The discussion of the nominees for the 58th GRAMMY awards on this site could probably be approached as a textbook example of the almost-lost art of damning with faint praise. (The art has pretty much been lost because Google cannot recognize when irony is being applied.) Perhaps even the GRAMMY folks realized that this was a weak year, since their home page lacks any direct link to the results page, which is actually just the Web page for the nominees updated with an icon of the award next to the winner.
Still, if the tone of the examination of the nominees was basically “it’s not all bad,” the reaction to the winners reflects greater disappointment. Yes, it was nice to see Judith Sherman get recognition as Classical Producer Of The Year (category 73), since she was responsible for the wonderfully imaginative album by pianist Anthony de Mare, Liaisons – Re-Imagining Sondheim From The Piano, as well as Ursula Oppens’ recording of Frederick Rzewski’s “The People United Will Never Be Defeated!” Nevertheless, her overall track record of the year pales in comparison to the breadth and depth of the recordings that Manfred Eicher produced for his ECM New Series. When it comes to providing stimulating experiences for serious listeners, Eicher is still leader of the pack.
The only other point of agreement with the GRAMMY judges was also one of faint praise. To object to the Best Classical Solo Vocal Album (category 79) going to Joyce & Tony – Live From Wigmore Hall might be seen by some as the moral equivalent of kicking a puppy; but, to push that metaphor a bit further, the repertoire for this live recital recording goes way beyond the “cute puppy” genre. Joyce DiDonato is a class act in the senses of both of those nouns in that she always seems to find just the right dramatic stance to take in any selection she performs and her stance always seems to rise above the ordinary. The performance itself may have been planned as an “entertainment” in the midst of a busy concert season; but that qualification never diminished the quality of performance.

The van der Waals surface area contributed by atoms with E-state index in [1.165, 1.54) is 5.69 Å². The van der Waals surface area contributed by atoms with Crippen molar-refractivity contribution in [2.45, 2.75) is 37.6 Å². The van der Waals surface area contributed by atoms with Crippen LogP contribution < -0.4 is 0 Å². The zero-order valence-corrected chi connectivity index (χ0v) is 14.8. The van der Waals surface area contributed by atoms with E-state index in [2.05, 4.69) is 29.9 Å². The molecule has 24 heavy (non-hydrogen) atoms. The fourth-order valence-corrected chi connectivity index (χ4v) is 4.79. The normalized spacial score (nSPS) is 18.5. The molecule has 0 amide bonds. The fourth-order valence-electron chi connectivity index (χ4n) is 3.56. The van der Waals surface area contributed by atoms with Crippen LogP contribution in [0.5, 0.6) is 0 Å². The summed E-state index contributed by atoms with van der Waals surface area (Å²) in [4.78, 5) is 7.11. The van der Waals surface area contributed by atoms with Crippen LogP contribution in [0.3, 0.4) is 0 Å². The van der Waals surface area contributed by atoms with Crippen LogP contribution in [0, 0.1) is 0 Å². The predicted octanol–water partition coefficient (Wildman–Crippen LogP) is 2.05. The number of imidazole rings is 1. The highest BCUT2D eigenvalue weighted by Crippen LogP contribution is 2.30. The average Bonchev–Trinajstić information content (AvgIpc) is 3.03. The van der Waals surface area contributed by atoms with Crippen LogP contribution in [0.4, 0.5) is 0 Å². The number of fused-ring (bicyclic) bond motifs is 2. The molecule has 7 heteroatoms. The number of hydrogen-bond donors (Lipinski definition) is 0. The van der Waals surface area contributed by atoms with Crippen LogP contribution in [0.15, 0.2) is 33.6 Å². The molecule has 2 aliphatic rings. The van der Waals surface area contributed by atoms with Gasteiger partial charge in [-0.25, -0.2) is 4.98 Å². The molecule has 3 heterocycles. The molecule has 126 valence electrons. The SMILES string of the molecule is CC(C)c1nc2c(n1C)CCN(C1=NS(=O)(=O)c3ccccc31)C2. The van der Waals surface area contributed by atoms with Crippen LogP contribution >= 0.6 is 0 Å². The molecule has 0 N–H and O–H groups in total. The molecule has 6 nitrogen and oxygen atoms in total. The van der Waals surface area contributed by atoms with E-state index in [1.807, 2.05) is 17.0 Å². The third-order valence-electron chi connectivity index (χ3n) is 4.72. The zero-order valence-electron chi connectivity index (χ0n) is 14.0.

Nevertheless, personal opinion still holds that the harmonia mundi recording of tenor Mark Padmore accompanied by Kristian Bezuidenhout on fortepiano was probably the most substantive nominee in the competition. This was bold programming on the part of the performers. They took the three “icons” of the “First Viennese School,” Joseph Haydn, Wolfgang Amadeus Mozart, and Ludwig van Beethoven, and presented what is probably the least known portion of their respective catalogs.
This is also an album in which the contribution of the accompanist provides as much interest as that of the vocalist. (This should not be a surprise considering the comfort zones of the respective composers.) Perhaps the GRAMMY judges feel that category 79 should be “all about the vocalist;” but the repertoire for unaccompanied vocalist is very sparse. Vocal music is all about partnership, and the partnership of Padmore and Bezuidenhout made a strong case that lack of familiarity with their selections deserved to be remedied.
Of course it is unclear to what extent GRAMMY decisions are based on listening, at least as it is practiced by those who take attending the performance of music seriously. As those who read yesterday’s article on this site about future Music Directors for the Ojai Music Festival probably observed, GRAMMY credentials may not count for very much in the domains of classical and jazz. Far more credible acknowledgement comes from the British publication Gramophone. Curiously the 2015 awards did not receive the same attention they garnered in previous years, which may be a disappointing sign for giving credit where credit is due.